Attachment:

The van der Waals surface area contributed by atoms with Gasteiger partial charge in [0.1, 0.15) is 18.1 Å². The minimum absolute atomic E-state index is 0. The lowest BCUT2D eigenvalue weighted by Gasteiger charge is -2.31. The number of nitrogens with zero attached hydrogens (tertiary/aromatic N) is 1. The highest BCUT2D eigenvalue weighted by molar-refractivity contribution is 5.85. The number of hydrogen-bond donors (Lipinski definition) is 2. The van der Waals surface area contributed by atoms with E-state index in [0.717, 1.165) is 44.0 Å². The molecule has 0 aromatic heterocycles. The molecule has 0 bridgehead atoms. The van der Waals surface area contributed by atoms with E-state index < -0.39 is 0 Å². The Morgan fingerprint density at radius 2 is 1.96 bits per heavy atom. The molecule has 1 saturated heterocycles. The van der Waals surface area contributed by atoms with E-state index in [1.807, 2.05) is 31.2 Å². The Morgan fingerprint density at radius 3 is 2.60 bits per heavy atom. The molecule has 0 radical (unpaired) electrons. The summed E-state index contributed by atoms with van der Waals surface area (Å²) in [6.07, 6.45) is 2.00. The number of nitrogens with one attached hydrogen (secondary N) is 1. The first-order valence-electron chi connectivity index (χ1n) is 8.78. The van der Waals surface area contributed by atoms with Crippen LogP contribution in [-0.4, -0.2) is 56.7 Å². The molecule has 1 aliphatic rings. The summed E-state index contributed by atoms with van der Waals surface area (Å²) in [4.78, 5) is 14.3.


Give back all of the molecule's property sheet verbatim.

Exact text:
The van der Waals surface area contributed by atoms with Gasteiger partial charge in [0.1, 0.15) is 18.1 Å². The minimum absolute atomic E-state index is 0. The lowest BCUT2D eigenvalue weighted by Gasteiger charge is -2.31. The number of nitrogens with zero attached hydrogens (tertiary/aromatic N) is 1. The highest BCUT2D eigenvalue weighted by molar-refractivity contribution is 5.85. The number of hydrogen-bond donors (Lipinski definition) is 2. The van der Waals surface area contributed by atoms with E-state index in [0.717, 1.165) is 44.0 Å². The molecule has 0 aromatic heterocycles. The molecule has 0 bridgehead atoms. The van der Waals surface area contributed by atoms with E-state index < -0.39 is 0 Å². The Morgan fingerprint density at radius 2 is 1.96 bits per heavy atom. The molecule has 1 saturated heterocycles. The van der Waals surface area contributed by atoms with E-state index in [1.807, 2.05) is 31.2 Å². The Morgan fingerprint density at radius 3 is 2.60 bits per heavy atom. The molecule has 0 radical (unpaired) electrons. The summed E-state index contributed by atoms with van der Waals surface area (Å²) in [6.07, 6.45) is 2.00. The number of nitrogens with one attached hydrogen (secondary N) is 1. The first-order valence-electron chi connectivity index (χ1n) is 8.78. The van der Waals surface area contributed by atoms with Crippen LogP contribution in [-0.4, -0.2) is 56.7 Å². The molecule has 1 aliphatic rings. The summed E-state index contributed by atoms with van der Waals surface area (Å²) in [4.78, 5) is 14.3.